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After the Washington Consensus: Restarting Growth and Reform in Latin America Paperback – March 1, 2003

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Editorial Reviews

Review

"An extremely valuable study . . . very rewarding" -- Choice Magazine, September 2003

About the Author

John Williamson, Senior Fellow since 1981, was economics professor at Pontifica Universidade Catolica do Rio de Janeiro (1978-81), University of Warwick (1970-77), Massachusetts Institute of Technology (1967, 1980), University of York (1963-68), and Princeton University (1962-63). He also served as adviser to the International Monetary Fund (1972-74); and Economic Consultant to the UK Treasury (1968-70), and Chief Economist for the South Asia Region of the World Bank (1996-99). He has published numerous studies on international monetary and developing world debt issues, including Exchange Rate Regimes for Emerging Markets: Reviving the Intermediate Option (2000), The Crawling Band as an Exchange Rate Regime (1996), What Role for Currency Boards? (1995), Estimating Equilibrium Exchange Rates (1994), The Political Economy of Policy Reform (1993), Latin American Adjustment: How Much Has Happened? (1990), and Targets and Indicators: A Blueprint for the International Coordination of Economic Policy with Marcus Miller (1987).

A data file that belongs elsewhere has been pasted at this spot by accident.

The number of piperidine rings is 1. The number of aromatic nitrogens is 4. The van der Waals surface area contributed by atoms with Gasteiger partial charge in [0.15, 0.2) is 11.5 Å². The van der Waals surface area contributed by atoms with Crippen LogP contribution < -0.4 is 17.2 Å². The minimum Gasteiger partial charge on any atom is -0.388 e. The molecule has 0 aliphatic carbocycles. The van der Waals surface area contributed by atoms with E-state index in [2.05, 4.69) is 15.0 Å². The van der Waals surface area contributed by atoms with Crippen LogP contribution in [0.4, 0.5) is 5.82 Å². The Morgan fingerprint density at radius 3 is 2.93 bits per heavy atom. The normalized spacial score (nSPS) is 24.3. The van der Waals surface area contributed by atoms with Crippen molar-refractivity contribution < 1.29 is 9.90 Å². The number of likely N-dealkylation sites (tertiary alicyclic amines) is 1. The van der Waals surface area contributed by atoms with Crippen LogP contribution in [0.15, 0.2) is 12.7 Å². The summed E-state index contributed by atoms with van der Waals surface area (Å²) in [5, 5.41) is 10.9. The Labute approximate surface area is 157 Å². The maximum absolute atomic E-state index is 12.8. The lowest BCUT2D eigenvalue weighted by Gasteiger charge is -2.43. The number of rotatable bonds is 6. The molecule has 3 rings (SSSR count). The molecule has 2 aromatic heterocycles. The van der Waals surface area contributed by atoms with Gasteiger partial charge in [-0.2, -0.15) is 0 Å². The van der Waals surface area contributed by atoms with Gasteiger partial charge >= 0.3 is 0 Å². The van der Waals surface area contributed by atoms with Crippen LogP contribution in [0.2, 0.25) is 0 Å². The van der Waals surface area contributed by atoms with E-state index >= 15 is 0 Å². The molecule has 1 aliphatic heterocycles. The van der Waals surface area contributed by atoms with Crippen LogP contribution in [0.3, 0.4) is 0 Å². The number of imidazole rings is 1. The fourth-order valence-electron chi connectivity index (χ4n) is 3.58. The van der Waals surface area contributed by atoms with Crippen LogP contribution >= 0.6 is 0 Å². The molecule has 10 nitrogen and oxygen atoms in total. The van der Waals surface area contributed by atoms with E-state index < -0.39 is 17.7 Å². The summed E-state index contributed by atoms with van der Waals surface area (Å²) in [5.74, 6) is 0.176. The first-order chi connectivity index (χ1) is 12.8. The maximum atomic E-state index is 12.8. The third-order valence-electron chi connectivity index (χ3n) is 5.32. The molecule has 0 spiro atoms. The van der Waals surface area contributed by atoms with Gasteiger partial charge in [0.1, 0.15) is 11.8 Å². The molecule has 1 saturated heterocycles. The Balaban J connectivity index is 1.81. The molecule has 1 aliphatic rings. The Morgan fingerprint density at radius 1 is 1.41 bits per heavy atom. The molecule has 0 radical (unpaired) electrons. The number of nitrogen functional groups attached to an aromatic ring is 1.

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Product Details

  • Paperback: 325 pages
  • Publisher: Peterson Institute (March 1, 2003)
  • Language: English
  • ISBN-10: 0881323470
  • ISBN-13: 978-0881323474
  • Product Dimensions: 9.1 x 6 x 0.8 inches
  • Shipping Weight: 15.2 ounces (View shipping rates and policies)
  • Average Customer Review: 5.0 out of 5 stars  See all reviews (1 customer review)
  • Amazon Best Sellers Rank: #2,754,145 in Books (See Top 100 in Books)

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7 of 7 people found the following review helpful By Marlin on June 13, 2003
Format: Paperback
The book is composed of 11 essays concerning what went wrong, what went right, and what is to be learned from the last decades of economic policy in Latin America. I myself am a new-comer to international economics and I found the essays to be rich sources of information and insight.
This book marks a partial shift in the debate on economic development from an emphasis on growth as an engine for the reduction of poverty, to an emphasis on stability and a more equitable distribution of wealth as an engine for growth. This introduces somewhat heterodoxical arguments for minimizing dollarization and in favor of capital controls. Clearly, the co-editor that had coined the term "The Washington Consensus" has seen the need to amend the 90's program.
For the layman this book may be a bit dense. For the student of international economics, a must read.
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After the Washington Consensus: Restarting Growth and Reform in Latin America
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